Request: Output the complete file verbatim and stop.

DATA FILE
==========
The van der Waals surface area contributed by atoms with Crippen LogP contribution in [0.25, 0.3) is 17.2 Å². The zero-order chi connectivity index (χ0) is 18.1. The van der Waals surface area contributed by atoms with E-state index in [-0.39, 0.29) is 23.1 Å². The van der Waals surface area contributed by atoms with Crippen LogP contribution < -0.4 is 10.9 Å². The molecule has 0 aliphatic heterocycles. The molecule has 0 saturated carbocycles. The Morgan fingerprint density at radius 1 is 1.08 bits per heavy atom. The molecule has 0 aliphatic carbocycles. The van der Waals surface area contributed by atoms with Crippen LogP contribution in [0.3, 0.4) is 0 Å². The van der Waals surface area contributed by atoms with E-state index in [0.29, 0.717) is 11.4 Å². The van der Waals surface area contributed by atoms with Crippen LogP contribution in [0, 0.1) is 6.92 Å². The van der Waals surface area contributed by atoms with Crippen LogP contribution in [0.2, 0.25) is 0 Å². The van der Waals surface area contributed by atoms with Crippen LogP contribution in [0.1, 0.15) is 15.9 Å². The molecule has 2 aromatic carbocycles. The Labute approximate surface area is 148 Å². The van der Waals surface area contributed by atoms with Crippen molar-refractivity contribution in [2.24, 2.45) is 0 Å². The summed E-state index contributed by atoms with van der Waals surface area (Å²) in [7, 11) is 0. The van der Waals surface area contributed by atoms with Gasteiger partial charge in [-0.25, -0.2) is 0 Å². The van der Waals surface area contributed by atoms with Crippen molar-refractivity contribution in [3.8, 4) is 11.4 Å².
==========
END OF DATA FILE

The van der Waals surface area contributed by atoms with Crippen LogP contribution in [0.25, 0.3) is 17.2 Å². The zero-order chi connectivity index (χ0) is 18.1. The van der Waals surface area contributed by atoms with E-state index in [-0.39, 0.29) is 23.1 Å². The van der Waals surface area contributed by atoms with Crippen LogP contribution < -0.4 is 10.9 Å². The molecule has 0 aliphatic heterocycles. The molecule has 0 saturated carbocycles. The Morgan fingerprint density at radius 1 is 1.08 bits per heavy atom. The molecule has 0 aliphatic carbocycles. The van der Waals surface area contributed by atoms with Crippen LogP contribution in [0.3, 0.4) is 0 Å². The van der Waals surface area contributed by atoms with E-state index in [0.29, 0.717) is 11.4 Å². The van der Waals surface area contributed by atoms with Crippen LogP contribution in [0, 0.1) is 6.92 Å². The van der Waals surface area contributed by atoms with Crippen LogP contribution in [0.2, 0.25) is 0 Å². The van der Waals surface area contributed by atoms with Crippen LogP contribution in [0.1, 0.15) is 15.9 Å². The molecule has 2 aromatic carbocycles. The Labute approximate surface area is 148 Å². The van der Waals surface area contributed by atoms with Crippen molar-refractivity contribution in [2.24, 2.45) is 0 Å². The summed E-state index contributed by atoms with van der Waals surface area (Å²) in [7, 11) is 0. The van der Waals surface area contributed by atoms with Gasteiger partial charge in [-0.25, -0.2) is 0 Å². The van der Waals surface area contributed by atoms with Crippen molar-refractivity contribution in [3.8, 4) is 11.4 Å².